At least the secret seems to be something that makes both of my parents happy, so they can’t be telling us they’re getting a divorce or anything awful like that. I’ve heard kids talk about stuff like that happening.
When we get to Jack’s, Rose wants pepperoni pizza and I want veggie. Usually we end up with a large half and half, except the grease from the pepperoni leeches over onto the veggie side, too. It’s cheaper to order one extra large than two mediums. Dad usually has us drink water, too. He says drinks are overpriced when you eat out.
Tonight, however, is different.
“Two mediums,” he says. “And a glass of soda for each of the girls, and a pitcher of beer for us.”
My parents don’t drink a lot, usually at parties or a couple beers on hot days at home, so his ordering a pitcher is really strange. We get our drinks and sit down to wait for the pizza. Dad clears his throat.
“I know you’ve been wondering about our trip,” he says.
Then he stops and takes Mom’s hand. They give each other a look like newlyweds or something.
“So, what is it?” I demand. “What’s going on?”
“Several things,” says Mom.
“First of all,” says Dad. “The reason we went to Chicago is that I had a job interview. The company is bumping me up.”
“That’s why we’re getting two pizzas?” I ask. “You’re going to make more money?”
“A lot more,” he says.
“Cool,” says Rose. “Can I get a new bike then? The one that was Tina’s is too small for me now.”
“We can do that,” says Dad. “When we get back from California.”
“California?” I’m suspicious. “When, why are we going to California?”
“Well,” he says. “My new position is going to be very demanding. I won’t have much time with you while I’m learning all the ropes. But they’re giving me a couple weeks to make the transition, and your mother and I decided we’d take one week of that for a family vacation to Disneyland.”
I can’t believe this is the big surprise. I’m fifteen. I’ve been learning to drive for six months. So my parents have decided it’s time to go to Disneyland? Rose is the perfect age for that, and she’s bouncing all over asking them a million questions, but I quit wanting to go there a long time ago. Mom picks up on this.
“We’ll spend some time at the beach, too,” she says. “You’ve never been to the ocean. And Mary and Laurie are going to come with us.”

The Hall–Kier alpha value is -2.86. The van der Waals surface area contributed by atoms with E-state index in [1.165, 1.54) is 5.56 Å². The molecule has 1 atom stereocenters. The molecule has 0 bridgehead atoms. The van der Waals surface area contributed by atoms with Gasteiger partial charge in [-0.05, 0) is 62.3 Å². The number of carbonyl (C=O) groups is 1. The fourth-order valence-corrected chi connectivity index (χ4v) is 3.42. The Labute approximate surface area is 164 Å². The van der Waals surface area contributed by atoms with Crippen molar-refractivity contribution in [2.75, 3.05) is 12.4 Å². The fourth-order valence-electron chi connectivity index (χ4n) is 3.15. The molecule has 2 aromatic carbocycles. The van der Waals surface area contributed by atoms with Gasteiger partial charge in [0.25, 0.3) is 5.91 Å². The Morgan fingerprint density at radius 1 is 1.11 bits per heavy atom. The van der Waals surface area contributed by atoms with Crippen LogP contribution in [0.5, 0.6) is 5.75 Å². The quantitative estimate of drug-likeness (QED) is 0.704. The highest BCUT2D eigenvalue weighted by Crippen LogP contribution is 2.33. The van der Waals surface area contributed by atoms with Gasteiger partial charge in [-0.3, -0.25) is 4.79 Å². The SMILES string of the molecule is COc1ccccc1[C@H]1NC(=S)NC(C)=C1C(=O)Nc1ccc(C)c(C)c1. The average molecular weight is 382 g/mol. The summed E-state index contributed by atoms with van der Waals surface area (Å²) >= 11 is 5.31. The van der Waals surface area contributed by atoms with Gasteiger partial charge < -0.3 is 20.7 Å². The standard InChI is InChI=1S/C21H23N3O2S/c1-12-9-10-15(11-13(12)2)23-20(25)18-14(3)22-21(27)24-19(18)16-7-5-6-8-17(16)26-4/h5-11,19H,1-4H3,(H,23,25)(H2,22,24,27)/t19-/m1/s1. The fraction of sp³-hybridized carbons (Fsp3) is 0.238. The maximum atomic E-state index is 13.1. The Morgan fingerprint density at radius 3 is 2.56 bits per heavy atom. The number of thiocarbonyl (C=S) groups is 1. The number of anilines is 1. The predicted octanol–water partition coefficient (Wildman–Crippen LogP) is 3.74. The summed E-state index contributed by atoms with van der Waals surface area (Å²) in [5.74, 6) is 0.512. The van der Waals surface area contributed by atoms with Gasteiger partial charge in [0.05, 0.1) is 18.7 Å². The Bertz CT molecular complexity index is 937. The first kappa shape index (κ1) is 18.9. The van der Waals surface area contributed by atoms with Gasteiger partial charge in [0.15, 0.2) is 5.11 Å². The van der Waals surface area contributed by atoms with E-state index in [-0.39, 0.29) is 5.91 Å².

“When?” asks Rose.
“We’re leaving tomorrow morning,” says Mom.
“You’re flying all of us there?” I ask.
“Yup,” says Dad.
This new position must really make some bucks. But something is bothering me.
“Why are they giving you two weeks off to transition into a new job?” I ask. “That doesn’t make any sense. Shouldn’t they want you to start right away?”
They look at each other again. This time it’s not that newlywed thing, this is my parents worried about delivering bad news.
“The transition time is so we can make moving arrangements,” Mom says.
“When we get back from California, I have to go on ahead and start in my new job,” says Dad. “Last week was the first of my two weeks and your mom and I found a house. The closing date’s the week before school starts, so that gives you and your mom the rest of the summer to pack up and get our old house ready to sell.”
“We’re moving?” Rose finally catches onto that. She doesn’t sound so excited anymore.
I’m speechless. Sell our house? I’ve never lived anywhere else. Even when I was a baby, we lived there with Dad’s mom, until she passed away when I was four and left the house to Dad. Mom’s parents live in Arizona. I haven’t seen them since I was ten, except for Skype. All of our friends live here, too. Mine, Rose’s, our parents’ friends all live here. But they’re still acting happy about this.
“Aren’t you going to miss your friends?” asks Rose.
Good question. Why are they so happy to move?